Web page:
Project: Beta cell imaging

The amount of insulin producing beta cells - crucial for maintaining metabolic control - cannot be measured by current methodologies. This limits our knowledge of metabolic disease and hampers the development of anti-diabetic therapies.

During the last decades there have been significant progress in the molecular understanding of type 1 and type 2 diabetes, which presents itself in as the inability of producing sufficient endogenous insulin to control the body’s glucose metabolism. Classical glucose lowering therapies to some extent efficiently treat the symptoms but is not curative as the underlying cause of beta cell deficiency/ dysfunction and/or insulin resistance remains.

Next generation anti-diabetic therapies aims to replenish the body’s supply of beta cells by either regeneration of the endocrine pancreas or transplantation. However, currently there exist no validated endpoint to actually measure the increase in betas cell mass. Validated plasma markers of insulin and glucose are confounded by the metabolism of the individual.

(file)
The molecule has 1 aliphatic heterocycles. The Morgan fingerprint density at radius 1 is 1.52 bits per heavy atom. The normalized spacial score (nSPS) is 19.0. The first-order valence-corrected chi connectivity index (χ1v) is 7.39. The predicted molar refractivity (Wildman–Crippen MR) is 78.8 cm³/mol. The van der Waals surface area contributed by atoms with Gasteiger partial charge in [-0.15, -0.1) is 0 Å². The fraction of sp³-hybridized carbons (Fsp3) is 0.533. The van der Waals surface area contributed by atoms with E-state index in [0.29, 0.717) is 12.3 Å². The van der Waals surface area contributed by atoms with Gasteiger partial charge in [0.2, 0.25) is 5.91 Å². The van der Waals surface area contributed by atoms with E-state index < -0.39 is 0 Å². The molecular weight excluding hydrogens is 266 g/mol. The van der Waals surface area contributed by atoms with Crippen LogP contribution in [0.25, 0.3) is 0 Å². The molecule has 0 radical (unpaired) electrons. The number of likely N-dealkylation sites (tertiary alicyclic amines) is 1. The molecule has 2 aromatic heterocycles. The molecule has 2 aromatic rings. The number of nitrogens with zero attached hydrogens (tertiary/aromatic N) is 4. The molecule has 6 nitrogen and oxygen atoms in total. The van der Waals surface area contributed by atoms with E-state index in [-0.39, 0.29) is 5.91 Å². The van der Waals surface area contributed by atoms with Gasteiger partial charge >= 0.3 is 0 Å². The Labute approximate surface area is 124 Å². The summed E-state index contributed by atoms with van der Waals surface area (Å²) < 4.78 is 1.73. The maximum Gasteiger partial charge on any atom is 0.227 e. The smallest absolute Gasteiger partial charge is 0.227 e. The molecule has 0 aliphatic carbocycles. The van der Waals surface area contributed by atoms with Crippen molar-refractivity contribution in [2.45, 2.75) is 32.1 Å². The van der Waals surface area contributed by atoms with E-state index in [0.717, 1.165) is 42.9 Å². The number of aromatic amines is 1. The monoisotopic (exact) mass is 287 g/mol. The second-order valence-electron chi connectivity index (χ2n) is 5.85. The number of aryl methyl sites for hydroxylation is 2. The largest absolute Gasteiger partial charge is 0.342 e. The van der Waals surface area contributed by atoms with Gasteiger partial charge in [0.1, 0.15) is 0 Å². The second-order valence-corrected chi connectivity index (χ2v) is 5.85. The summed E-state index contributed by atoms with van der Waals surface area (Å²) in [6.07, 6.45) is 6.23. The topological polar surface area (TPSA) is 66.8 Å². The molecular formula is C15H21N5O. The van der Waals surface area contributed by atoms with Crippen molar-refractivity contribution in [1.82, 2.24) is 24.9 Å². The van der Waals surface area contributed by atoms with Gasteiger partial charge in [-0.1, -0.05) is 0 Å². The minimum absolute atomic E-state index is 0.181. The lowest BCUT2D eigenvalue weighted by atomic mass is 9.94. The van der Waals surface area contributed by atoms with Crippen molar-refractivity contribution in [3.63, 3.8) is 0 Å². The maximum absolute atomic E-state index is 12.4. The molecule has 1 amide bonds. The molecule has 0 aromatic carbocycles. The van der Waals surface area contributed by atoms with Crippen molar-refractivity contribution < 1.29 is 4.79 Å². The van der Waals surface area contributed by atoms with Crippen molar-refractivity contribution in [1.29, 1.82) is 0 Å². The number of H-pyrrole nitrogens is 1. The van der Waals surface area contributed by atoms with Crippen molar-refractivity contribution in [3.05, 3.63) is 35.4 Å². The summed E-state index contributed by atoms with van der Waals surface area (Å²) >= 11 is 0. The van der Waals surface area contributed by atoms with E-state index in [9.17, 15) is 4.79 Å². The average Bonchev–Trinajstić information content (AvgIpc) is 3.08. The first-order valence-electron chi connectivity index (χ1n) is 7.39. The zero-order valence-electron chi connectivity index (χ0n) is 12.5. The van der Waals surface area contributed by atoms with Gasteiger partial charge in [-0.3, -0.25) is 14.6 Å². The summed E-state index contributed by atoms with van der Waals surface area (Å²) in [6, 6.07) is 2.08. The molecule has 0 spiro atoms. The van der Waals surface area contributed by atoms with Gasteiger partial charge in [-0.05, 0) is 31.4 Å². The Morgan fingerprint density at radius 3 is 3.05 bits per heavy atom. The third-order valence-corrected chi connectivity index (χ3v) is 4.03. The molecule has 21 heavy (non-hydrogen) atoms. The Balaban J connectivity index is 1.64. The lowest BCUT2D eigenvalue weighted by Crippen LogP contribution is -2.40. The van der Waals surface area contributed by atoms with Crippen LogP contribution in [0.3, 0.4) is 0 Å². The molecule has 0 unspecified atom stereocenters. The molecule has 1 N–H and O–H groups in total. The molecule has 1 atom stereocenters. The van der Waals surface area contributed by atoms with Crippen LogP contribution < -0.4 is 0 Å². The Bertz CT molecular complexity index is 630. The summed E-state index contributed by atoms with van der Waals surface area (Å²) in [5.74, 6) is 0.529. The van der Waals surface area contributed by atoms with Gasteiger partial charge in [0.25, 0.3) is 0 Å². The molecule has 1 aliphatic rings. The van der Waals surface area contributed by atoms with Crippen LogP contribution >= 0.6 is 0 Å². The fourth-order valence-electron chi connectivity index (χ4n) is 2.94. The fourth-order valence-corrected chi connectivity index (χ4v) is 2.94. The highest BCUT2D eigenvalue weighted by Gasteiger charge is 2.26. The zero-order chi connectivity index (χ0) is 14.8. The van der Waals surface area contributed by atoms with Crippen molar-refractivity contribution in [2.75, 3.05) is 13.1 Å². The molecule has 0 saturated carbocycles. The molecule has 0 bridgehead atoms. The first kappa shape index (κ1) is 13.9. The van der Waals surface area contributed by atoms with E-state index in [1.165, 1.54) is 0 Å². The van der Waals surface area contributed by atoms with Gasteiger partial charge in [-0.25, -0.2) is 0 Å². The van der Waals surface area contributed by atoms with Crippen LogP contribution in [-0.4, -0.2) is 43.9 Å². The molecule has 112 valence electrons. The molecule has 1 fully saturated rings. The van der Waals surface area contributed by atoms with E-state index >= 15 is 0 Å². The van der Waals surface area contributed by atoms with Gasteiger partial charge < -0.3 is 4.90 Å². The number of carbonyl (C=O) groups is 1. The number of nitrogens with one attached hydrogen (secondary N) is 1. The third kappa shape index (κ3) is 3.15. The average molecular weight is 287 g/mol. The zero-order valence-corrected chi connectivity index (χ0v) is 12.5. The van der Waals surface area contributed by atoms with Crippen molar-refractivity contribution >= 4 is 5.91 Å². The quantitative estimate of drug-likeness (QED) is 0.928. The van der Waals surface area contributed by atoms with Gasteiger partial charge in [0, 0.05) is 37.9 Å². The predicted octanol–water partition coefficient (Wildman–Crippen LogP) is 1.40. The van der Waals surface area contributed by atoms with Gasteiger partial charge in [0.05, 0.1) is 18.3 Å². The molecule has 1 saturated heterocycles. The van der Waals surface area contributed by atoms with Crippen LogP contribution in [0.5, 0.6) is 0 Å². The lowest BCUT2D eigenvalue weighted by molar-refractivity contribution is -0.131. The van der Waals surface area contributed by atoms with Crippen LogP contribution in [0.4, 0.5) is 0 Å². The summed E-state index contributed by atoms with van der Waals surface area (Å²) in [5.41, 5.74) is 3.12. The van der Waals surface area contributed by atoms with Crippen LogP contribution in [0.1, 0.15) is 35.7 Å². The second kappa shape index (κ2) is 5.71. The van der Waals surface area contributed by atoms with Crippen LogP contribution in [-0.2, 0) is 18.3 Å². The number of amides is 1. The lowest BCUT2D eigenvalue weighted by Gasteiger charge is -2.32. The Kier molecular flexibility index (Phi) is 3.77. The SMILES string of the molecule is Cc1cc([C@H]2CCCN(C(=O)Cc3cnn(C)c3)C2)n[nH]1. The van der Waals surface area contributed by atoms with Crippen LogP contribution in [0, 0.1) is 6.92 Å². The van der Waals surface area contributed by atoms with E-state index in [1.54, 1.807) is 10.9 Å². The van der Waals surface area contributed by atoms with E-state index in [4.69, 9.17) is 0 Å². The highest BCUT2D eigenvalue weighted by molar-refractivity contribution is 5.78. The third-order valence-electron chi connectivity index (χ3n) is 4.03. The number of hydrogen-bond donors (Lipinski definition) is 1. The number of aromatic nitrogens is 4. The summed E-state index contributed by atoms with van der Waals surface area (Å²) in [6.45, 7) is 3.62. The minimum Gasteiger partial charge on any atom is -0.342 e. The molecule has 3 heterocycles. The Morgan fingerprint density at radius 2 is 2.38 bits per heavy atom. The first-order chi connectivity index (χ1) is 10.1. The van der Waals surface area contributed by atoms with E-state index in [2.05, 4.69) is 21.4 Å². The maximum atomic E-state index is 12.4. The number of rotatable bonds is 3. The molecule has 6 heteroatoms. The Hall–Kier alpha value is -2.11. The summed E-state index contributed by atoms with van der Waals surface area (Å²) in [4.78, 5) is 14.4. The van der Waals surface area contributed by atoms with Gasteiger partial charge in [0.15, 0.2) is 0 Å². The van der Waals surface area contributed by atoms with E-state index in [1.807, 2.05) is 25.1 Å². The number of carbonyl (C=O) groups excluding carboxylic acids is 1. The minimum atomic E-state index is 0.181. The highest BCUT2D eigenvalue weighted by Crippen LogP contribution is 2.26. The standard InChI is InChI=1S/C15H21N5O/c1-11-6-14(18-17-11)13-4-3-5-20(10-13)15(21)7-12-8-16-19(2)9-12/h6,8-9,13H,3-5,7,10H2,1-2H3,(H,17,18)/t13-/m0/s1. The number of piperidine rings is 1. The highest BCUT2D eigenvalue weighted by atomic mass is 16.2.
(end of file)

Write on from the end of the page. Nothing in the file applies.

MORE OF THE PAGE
We have identified two suitable imaging markers, which could be used for non-invasive imaging the beta cell mass in humans: the GPR44 and the DGCR2 receptors.  These are exclusively expressed in the beta cells in the human pancreas. Ligand development is currently ongoing in collaborations with AstraZeneca (11C-small molecule) and colleagues at Dept. of Medicinal Chemistry, UU (11C and 18F small molecules). There exist no suitable small ligands for the DGCR2, and we are therefore developing an affibody molecule in collaboration with researchers at KTH.